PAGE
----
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How to Get a Job With a Criminal Record

It can be tricky to find employment in California, yet this process is made profoundly more difficult for people that have a criminal record. As it turns out, there are a lot of employers out there who actively avoid hiring people who have a criminal record, however, this is not entirely legal, as we will highlight later on in this article.

Employers are supposed to make individual decisions based on each candidate’s merits, and whether or not they would be a good fit for the role based on their skills and relevant experience. The matter of race, gender, and criminal history should not come into it.

On top of this, it’s estimated that 1 in 3 Californians have a criminal record of some kind, which is a huge percentage of the hiring pool to discriminate against. In this article, we will take a look at the process of getting a job with a criminal record in California, and what does and does not show up during pre-employment checks. Let’s get into it.

How to Get a Job With a Criminal Record

What Shows Up in a Police Check

If you’re wondering how to get a job with a criminal record, you will probably want to know what comes up in a criminal background check. Well, a pre-employment check usually includes looking into the applicant’s criminal history, the information they provided regarding their education and previous employment, as well as any professional licenses they hold.

The criminal background check will reveal any felony and misdemeanor convictions, pending criminal cases, or any other history of incarceration, although, this is only for convictions that occurred as an adult. Juvenile convictions do not usually appear on standard pre-employment checks. Depending on the role that you are applying for, there may be some criminal background affect on credit score, especially if you’re applying for a role in finance.

It’s important to note that the disclosure of convictions more than seven years old is forbidden in California.

What Your Employer is Legally Allowed to Consider

California introduced it “ban the box” legislation back in January 2018. This clearly stipulates that employers are prohibited from inquiring, or discussing an applicant’s previous criminal history before they have made a formal conditional offer of employment.

Furthermore, even after the employer has made a conditional offer of employment, they are still not allowed to deny employment based on their previous conviction, as long as it has been spent.

However, the employer is legally allowed to consider the nature of the convictions, the requirements of the job, and the time that has passed since the conviction itself. If the nature of the conviction is in no way related to the job, does not impact the job requirements, and enough time has passed since the employer is not permitted to consider the conviction in the employment decision process.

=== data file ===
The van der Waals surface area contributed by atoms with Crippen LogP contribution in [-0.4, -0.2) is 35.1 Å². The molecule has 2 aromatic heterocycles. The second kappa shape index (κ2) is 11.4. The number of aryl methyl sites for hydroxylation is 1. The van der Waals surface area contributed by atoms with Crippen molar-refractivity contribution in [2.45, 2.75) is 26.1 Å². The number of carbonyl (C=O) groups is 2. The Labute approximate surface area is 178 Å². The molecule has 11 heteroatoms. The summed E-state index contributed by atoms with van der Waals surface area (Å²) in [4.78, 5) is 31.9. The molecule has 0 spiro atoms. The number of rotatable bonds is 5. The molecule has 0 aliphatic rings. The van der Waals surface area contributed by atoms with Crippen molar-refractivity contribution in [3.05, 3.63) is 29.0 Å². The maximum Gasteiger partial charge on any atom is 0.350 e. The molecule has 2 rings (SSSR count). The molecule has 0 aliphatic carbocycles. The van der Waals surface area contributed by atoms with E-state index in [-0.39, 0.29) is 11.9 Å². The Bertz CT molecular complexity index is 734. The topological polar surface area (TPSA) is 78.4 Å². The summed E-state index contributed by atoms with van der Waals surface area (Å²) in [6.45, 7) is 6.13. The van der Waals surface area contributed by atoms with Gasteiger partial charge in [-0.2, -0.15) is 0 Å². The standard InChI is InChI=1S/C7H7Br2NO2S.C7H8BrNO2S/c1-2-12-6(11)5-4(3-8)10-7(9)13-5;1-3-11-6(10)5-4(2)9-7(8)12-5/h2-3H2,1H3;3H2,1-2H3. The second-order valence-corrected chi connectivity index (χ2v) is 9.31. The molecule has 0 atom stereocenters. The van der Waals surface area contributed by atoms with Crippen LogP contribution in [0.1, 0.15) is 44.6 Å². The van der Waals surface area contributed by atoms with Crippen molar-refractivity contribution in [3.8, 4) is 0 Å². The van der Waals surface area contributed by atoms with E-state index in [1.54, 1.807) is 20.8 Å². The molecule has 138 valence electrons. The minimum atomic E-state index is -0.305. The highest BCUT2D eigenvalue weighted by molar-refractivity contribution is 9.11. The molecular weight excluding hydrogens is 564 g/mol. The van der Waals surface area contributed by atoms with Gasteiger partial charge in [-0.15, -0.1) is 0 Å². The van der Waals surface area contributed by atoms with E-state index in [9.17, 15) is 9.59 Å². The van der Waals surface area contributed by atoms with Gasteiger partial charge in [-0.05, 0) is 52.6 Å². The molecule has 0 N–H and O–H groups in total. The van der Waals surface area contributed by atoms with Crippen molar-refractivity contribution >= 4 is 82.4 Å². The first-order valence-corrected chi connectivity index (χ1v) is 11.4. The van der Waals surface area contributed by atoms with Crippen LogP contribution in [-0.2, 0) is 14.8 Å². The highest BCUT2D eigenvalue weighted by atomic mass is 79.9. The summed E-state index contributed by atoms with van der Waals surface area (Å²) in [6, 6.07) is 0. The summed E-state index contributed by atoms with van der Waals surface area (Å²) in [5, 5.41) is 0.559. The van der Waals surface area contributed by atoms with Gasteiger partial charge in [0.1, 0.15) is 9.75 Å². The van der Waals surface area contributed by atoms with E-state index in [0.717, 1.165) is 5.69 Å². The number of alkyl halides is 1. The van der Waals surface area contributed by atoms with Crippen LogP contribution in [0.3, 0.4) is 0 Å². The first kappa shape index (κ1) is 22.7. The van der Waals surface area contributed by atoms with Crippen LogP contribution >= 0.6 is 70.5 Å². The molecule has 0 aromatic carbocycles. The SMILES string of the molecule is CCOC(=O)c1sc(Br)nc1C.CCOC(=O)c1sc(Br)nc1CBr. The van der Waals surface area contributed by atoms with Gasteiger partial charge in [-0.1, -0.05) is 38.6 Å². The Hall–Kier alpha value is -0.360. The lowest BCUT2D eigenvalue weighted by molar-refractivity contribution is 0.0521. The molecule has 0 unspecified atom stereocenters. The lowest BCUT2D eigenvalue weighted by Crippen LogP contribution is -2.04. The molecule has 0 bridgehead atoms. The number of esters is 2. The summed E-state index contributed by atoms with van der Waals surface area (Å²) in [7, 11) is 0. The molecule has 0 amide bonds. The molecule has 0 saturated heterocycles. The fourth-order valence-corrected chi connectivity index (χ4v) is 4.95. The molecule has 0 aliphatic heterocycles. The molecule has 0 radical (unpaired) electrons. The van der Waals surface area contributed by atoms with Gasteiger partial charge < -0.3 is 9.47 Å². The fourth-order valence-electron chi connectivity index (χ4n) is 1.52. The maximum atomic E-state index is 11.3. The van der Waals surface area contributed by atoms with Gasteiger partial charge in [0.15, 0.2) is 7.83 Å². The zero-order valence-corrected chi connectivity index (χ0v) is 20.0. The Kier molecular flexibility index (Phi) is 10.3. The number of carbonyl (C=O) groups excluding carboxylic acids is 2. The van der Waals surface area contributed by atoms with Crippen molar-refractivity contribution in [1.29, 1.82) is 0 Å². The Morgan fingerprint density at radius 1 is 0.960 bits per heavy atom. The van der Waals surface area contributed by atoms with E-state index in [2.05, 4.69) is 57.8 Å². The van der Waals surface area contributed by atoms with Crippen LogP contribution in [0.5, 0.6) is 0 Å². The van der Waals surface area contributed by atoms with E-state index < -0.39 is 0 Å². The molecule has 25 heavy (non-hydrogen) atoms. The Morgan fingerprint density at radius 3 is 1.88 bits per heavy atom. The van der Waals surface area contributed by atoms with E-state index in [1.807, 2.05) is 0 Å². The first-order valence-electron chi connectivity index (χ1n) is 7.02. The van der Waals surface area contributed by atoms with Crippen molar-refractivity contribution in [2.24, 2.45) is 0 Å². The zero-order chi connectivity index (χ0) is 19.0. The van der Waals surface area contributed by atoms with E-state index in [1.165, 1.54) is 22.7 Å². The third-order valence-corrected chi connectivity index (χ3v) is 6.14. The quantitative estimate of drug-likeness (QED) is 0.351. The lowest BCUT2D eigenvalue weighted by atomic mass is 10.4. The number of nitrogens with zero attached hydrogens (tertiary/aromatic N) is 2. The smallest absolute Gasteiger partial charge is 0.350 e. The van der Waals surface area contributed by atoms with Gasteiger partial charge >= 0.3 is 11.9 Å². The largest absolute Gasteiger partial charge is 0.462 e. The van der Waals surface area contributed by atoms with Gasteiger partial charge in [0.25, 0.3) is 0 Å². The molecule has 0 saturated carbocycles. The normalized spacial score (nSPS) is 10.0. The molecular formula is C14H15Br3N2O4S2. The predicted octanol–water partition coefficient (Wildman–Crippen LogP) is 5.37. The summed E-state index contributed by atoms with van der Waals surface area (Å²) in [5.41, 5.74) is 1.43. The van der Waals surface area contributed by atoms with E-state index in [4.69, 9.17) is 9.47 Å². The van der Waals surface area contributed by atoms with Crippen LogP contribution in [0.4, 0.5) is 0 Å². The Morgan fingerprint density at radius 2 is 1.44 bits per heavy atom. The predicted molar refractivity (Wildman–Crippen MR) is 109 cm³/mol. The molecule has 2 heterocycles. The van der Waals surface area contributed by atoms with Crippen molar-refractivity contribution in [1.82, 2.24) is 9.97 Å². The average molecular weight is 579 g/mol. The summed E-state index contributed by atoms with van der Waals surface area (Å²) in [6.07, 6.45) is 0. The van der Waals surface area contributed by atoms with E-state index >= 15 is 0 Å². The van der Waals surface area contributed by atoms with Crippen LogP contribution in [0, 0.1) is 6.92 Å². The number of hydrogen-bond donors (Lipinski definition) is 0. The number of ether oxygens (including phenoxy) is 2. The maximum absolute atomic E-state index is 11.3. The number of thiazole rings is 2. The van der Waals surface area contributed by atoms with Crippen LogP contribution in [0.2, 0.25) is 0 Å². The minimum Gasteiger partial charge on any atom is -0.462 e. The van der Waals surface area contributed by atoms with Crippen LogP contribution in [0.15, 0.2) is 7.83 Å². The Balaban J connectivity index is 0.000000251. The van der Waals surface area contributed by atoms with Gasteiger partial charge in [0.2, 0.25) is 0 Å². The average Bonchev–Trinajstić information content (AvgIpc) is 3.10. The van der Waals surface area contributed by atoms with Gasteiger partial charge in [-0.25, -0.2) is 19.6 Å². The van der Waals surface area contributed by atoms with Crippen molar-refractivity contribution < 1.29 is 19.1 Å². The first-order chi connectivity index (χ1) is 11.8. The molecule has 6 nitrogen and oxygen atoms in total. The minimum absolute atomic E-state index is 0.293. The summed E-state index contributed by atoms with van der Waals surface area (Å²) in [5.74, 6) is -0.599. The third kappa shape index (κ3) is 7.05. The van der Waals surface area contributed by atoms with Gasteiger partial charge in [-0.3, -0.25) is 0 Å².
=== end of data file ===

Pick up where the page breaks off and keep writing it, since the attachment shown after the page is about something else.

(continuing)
Get a Job With a Criminal Record in California

Can You Get a Job With a Criminal Record?

If you’re wondering how to get a job with a criminal record, a criminal history should not deter you from going after the job of your dreams. It’s perfectly possible to attain gainful and respected jobs for felons and jobs for people with records.

The Society for Human Resource Management recently found that over 80% of hiring managers believe that workers with a criminal background bring just as much, or sometimes even more value than workers without records.

As of July 1, 2020, California has enacted a major licensing reform that will make it much easier to get a job with a criminal record as it allows people with records to obtain professional licenses from 37 licensing agencies. This increases the number of jobs for people with criminal records. This even makes it entirely possible for someone with a criminal background to gain employment as a criminal defense attorney.

Are There Any Jobs That Do Not Require a Background Check in California

Luckily, there are jobs for felons, and jobs for people with a criminal record out there. However, it’s worth noting that criminal record searches are used by around 83% of employers that conduct pre-employment screening. The only way to know if a job will entail a background check is to ask the employer upfront.

You can also check websites such as to see if you can get an idea into the application process and reach out to current employees.

With that being said, getting a job with a criminal record is typically easier than most people expect, as long as they are open and honest about the history and disclose all relevant information to the employer.

Shaheen Manshoory
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